It’s almost always best to pay enough to make sure they’re well compensated to do their job. If you’ve selected a good manager, after all, they usually have their fees set for good reason.
Do you live close to the property?
Being a good property manager means being able to get to the property quickly as issues arise. Certainly, there are some issues that can be done over the phone or with fancy online portals these days.
However, if there’s a large geographic barrier between you and the property, it becomes difficult to manage it. What if you have to pop over there for a major issue?
This directly relates to the time issue as well. Do you have time to occasionally check out the property in person, especially when immediate needs pop up?
Remember, time is money, so even that commute time is an opportunity cost; time you could be spending doing other things or with other people.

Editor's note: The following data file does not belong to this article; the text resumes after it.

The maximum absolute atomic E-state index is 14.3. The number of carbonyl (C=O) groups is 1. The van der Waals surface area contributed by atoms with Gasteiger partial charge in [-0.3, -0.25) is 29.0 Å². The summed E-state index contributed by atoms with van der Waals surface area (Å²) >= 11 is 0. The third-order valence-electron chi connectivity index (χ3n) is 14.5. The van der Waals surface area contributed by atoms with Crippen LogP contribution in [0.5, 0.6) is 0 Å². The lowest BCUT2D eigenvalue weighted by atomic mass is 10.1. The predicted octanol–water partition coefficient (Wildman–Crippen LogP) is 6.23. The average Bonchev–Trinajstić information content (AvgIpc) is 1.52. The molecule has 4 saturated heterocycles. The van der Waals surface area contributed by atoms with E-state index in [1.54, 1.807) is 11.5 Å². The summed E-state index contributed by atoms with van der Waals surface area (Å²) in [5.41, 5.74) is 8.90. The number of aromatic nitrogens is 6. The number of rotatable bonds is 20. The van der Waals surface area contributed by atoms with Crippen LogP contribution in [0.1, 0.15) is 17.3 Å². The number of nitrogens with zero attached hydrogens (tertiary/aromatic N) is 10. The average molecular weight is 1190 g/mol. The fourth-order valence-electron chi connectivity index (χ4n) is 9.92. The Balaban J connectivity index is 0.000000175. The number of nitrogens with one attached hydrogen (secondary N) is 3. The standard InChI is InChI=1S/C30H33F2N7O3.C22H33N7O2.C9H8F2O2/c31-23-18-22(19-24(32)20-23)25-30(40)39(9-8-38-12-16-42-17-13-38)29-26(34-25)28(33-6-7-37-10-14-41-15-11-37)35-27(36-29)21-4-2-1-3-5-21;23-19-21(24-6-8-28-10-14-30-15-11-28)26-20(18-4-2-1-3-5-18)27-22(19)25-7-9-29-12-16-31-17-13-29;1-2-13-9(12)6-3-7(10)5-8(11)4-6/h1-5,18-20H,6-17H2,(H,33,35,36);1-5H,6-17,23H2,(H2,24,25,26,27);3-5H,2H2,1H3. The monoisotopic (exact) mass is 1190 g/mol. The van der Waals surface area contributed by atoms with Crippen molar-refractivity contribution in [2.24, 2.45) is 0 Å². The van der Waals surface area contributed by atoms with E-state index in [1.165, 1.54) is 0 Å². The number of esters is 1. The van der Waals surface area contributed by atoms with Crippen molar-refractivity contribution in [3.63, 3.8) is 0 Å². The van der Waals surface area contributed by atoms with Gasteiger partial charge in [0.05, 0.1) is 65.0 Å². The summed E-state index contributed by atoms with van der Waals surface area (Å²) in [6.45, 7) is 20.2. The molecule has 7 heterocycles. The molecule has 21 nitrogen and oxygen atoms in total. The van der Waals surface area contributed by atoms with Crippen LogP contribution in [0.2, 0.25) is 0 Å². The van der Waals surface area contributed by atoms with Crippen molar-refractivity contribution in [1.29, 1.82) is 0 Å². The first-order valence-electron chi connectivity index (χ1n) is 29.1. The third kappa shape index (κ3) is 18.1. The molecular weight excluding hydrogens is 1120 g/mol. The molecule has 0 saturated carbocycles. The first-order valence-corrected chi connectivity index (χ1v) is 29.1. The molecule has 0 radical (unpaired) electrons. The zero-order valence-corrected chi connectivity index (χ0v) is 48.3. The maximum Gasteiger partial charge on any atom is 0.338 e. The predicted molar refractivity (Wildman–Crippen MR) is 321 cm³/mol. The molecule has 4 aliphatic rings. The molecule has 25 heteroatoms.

Can you afford the property management fee?
This question depends on how well the property is cash flowing without one. Ultimately, does hiring a property manager at 8% create a negative cash flow situation? If so, of course, it wouldn’t make sense to pay a property management fee.
Personally, I believe that if you’re a practicing physician, you should hire property management. Sure, there are exceptions, like the one-bedroom condo I own.
However, outside of that, I believe that your time is best spent elsewhere. Your time is extremely limited and worth quite a bit. It’s better to keep as much time free, so you can spend it how you want. In this case, spending time with your family on the weekend without the worry of having to answer phone calls about flooded toilets makes a lot of sense.